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évery thing but walk. His Brother, who is lately , come into England, goes also to the Bath; and is a more extraordinary Man than he, worth your going thither on purpose to know him. The Spirit of , Philanthropy, so long dead to our World, is reviv'd in him. He is a Philosopher all of Fire ; fo To warmly, nay so wildly, in the Right, that he forces all others about him to be so too, and draws them into his own Vortex. He is a Star that looks as if it were all Fire, but is all Benignity, all gentle and beneficial Influence. If there be other Men in the World that would serve a Friend, yet he is the only one I believe that could make even an Enemy serve à Friend.
As all human Life is chequer'd and mix'd with Acquisitions and Losses (though the latter are more certain and irremediable, than the former lasting or fatisfactory) so at the time I have gain’d the acquaintance of one worthy Man, I have lost another; a very easy, human, and gentlemanly Neighbour, Mr Stonor. 'Tis certain the Loss of one of this Character, puts us naturally upon setting a -greater Value on the few that are left, though the Degree of our Esteem may be different. Nothing, fays Seneca, is so melancholy a Circumstance in human Life, or fo foon reconciles us to the Thought of our own Death, , as the Reflexion' and Prospect of one Friend after another 'dropping round us. Who would stand alone, the fole remaining Ruin, the last tottering Column of all the Fabric of Friend fhip; once fo large, seemingly fo ftiong, and yet fo suddenly funk and buried?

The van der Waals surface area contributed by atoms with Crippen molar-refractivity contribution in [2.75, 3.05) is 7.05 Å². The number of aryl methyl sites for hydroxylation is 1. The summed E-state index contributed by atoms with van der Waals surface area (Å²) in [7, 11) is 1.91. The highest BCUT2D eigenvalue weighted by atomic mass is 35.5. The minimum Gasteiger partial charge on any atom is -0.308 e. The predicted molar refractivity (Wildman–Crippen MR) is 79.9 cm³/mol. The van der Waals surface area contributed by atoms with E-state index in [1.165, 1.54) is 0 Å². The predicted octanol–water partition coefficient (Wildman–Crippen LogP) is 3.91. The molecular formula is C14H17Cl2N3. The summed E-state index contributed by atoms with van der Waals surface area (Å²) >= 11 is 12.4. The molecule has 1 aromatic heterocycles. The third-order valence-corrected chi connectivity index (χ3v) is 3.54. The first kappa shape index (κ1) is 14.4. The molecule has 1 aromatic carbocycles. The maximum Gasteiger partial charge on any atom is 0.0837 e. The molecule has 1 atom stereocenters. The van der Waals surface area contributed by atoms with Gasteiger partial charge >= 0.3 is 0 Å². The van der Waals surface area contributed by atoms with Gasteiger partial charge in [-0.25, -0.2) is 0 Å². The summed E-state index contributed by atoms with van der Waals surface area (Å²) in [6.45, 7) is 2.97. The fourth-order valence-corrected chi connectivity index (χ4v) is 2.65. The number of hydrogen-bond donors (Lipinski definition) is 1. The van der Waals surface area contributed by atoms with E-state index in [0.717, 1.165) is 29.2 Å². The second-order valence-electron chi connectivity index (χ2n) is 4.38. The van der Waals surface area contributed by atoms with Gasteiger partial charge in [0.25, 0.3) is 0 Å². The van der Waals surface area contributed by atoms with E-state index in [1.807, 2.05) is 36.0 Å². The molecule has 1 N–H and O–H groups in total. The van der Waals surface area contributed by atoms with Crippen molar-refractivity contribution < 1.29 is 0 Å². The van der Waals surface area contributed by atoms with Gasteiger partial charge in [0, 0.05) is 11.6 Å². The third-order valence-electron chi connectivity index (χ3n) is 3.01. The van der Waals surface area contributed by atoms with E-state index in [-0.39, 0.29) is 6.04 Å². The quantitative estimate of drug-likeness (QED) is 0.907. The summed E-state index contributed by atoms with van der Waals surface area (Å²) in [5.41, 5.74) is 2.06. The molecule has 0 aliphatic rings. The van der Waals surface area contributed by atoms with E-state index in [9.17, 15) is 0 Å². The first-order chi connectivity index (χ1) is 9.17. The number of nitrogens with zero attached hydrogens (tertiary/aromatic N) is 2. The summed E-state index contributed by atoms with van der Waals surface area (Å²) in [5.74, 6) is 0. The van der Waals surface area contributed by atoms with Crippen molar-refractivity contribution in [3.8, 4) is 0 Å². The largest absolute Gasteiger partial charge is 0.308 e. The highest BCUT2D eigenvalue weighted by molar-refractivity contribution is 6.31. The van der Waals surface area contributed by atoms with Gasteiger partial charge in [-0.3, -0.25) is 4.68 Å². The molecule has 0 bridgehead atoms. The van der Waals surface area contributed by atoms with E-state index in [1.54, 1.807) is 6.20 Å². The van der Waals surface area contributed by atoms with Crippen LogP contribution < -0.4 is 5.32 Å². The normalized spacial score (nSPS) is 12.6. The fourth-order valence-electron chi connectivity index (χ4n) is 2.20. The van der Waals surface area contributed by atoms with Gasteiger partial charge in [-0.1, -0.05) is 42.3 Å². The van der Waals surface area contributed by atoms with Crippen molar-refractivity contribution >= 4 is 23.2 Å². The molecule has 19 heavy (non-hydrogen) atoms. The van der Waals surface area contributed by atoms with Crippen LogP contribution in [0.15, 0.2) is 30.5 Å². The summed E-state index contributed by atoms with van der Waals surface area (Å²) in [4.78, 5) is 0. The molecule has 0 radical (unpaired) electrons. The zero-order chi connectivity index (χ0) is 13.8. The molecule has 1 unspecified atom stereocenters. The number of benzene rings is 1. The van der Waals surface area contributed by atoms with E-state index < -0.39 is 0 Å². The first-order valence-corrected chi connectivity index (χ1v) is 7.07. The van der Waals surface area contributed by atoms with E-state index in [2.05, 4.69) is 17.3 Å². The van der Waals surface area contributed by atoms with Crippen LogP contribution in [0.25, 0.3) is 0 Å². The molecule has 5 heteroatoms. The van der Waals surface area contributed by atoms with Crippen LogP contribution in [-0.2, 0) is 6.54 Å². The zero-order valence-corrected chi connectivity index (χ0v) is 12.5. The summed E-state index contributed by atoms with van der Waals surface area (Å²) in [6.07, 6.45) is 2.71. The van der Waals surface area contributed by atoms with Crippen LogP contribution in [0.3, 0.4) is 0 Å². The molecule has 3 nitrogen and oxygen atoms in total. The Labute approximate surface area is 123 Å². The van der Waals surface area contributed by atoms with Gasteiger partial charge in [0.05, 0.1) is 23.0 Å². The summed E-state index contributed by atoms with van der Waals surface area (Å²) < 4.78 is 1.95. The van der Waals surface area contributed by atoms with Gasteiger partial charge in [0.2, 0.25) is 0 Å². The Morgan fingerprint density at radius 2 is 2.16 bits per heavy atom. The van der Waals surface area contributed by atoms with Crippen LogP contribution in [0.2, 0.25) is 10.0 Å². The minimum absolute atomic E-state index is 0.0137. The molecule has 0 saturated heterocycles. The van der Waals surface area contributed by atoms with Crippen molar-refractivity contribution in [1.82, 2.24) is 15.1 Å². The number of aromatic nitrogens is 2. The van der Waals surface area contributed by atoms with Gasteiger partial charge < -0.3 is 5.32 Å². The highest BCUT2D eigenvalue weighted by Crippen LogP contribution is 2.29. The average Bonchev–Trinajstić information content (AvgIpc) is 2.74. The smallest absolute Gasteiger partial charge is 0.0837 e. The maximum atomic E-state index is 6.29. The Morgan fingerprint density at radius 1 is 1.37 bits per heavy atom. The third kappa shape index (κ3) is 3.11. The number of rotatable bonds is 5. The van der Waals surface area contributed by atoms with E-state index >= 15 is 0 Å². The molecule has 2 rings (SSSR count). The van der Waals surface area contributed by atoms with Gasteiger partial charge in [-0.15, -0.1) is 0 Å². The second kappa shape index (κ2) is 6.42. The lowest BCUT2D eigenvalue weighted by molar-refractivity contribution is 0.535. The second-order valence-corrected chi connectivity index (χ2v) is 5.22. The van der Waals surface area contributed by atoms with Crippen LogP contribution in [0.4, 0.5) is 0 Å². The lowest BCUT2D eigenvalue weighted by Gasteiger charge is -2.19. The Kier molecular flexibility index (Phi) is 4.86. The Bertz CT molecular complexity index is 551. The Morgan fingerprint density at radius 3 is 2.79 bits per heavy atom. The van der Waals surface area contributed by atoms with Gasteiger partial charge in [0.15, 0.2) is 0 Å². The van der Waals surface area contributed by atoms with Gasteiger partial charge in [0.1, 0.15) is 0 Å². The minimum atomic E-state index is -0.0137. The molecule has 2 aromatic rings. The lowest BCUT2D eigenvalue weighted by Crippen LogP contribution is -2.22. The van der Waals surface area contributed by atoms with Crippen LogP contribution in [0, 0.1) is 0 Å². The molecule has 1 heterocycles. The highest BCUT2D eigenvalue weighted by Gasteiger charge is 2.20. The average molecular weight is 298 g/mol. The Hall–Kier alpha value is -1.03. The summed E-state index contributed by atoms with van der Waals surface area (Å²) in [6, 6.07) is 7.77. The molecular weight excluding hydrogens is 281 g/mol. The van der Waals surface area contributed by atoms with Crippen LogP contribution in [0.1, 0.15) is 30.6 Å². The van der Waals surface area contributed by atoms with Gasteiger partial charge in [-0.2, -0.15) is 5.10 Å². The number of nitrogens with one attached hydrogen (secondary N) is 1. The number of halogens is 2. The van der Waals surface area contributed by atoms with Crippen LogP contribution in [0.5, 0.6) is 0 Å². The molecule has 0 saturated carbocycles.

I am, &c.
To the same.
Saturday Night. Dear Sir, I Have Belief enough in the Goodness of your whole